Lindstrom Testifies For Increased ID Theft Protections
Consumers, Business and Government Urged to Step-Up Prevention and Response
Lindstrom pointed to the recent breach of Rhode Island's state website, which allowed hackers in Russia to potentially access up to 53,000 credit card numbers as an example where greater accountability and response is needed. She urged legislative approval of House Bill 4061, Governor Romney's proposal that provides for enhanced penalties and consumer protections against identity theft.
"Consumers are learning that their credit card numbers could have been vulnerable a whole month after the incident in Rhode Island. People need to be able to react quickly if their information is out there. We've proposed notification to customers by businesses and organizations within ten days of detecting a breach," said Director Lindstrom.
Referencing the mistaken release of subscriber account information with The Boston Globe's newspaper distribution and the headline story today in which patient information may have repeatedly been sent to the wrong business fax despite several warnings, Lindstrom said, "This should be a lesson to all businesses and government, that the time to set-up internal controls is before customers' financial information is lost, stolen or mistakenly made public."
Director Lindstrom testified to the need for the consumer protection provisions in the Governor's bill, which in addition to the ten-day notification requirement include:
- Allowing consumers to place a security alert on their credit reports for 90 days, which would require credit bureaus to notify credit history requesters that a consumer's identity may have been used without authorization. The credit history requester would then be required to verify the identity of a credit applicant before issuing a line of credit;
- Allowing consumers to freeze access to their credit reports within 3 days and deny access to those reports until a consumer rescinds the request. While credit reports are frozen, credit history requesters would need authorization from consumers to view their credit reports. Any changes made to a frozen credit report must be reported to the consumer within 30 days;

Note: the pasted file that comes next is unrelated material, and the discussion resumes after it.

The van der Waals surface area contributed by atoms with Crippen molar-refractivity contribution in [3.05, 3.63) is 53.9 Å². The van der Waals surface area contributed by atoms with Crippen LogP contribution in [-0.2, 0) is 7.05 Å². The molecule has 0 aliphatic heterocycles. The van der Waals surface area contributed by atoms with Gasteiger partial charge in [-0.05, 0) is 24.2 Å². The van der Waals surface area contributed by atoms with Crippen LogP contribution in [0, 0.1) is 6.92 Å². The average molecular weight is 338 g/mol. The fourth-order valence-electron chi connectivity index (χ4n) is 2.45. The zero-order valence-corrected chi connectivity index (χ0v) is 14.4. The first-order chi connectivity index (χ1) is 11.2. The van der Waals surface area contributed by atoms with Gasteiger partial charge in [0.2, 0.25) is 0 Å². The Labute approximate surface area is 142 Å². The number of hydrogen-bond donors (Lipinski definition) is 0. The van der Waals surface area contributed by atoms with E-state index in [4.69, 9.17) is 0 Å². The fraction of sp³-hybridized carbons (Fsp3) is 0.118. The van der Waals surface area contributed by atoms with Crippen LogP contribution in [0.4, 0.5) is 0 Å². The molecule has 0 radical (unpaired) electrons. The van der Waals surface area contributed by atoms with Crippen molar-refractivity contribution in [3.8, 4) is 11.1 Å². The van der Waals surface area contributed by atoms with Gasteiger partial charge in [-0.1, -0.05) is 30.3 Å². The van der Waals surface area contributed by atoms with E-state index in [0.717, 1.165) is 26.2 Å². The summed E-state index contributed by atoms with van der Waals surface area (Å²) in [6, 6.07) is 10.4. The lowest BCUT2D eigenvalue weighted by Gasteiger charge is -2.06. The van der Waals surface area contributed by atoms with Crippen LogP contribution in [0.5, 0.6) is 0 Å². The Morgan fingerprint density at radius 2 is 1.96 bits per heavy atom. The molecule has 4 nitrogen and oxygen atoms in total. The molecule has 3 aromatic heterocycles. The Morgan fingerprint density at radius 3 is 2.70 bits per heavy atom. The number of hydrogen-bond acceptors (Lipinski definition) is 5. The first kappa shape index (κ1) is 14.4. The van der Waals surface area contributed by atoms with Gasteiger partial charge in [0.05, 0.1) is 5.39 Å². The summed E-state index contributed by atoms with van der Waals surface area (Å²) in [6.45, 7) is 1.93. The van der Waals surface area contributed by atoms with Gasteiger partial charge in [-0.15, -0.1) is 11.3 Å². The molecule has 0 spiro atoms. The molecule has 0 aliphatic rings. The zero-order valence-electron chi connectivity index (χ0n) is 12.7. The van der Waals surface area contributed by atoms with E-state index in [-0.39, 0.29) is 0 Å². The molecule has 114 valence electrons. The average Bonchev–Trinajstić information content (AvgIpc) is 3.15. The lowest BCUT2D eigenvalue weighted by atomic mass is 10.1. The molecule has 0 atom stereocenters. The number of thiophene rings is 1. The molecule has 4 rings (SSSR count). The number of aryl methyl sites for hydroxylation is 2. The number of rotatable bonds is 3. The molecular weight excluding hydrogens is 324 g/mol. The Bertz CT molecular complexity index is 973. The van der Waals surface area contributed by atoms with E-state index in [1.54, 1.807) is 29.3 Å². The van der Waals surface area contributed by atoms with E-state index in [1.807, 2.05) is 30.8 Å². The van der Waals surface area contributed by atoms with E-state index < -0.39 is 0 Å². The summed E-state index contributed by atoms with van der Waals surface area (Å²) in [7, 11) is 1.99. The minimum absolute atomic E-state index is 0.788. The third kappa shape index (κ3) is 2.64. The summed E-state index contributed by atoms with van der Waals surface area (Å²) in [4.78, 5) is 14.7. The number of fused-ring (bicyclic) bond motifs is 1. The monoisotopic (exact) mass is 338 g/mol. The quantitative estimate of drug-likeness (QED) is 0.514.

- Requiring credit reporting agencies to provide consumers with notice of their rights under this new law.
Members of the Massachusetts State Police testified to the proposed enhancement of criminal penalties for identity theft crimes and closing of loopholes within existing identity theft laws. The provisions proposed would:
- Add seven felony crimes to the identify theft laws;
- Mandate imprisonment of 10-20 years and a fine of up to $30,000 or both for identity theft convictions found to further any major crime, such as a terrorist act;
- Close loopholes in existing law that prevents police and prosecutors from punishing offenders who use false identification to obtain a driver's licenses;
- Include ATM cards in the definition of something of "value" under the existing law.
Director Lindstrom also testified that consumers must continue to be "the first line of defense" and urged that they take advantage of their right to review their credit reports for free annually, but reiterated that government and business have an obligation to its citizens and customers.
"My office and our regulatory agencies are developing best practices for the use and security of our licensees' personal identifying information. Government has an obligation to take the lead in this area and our expectation is that the best practices should also be implemented by all businesses that house consumers' financial information," said Lindstrom.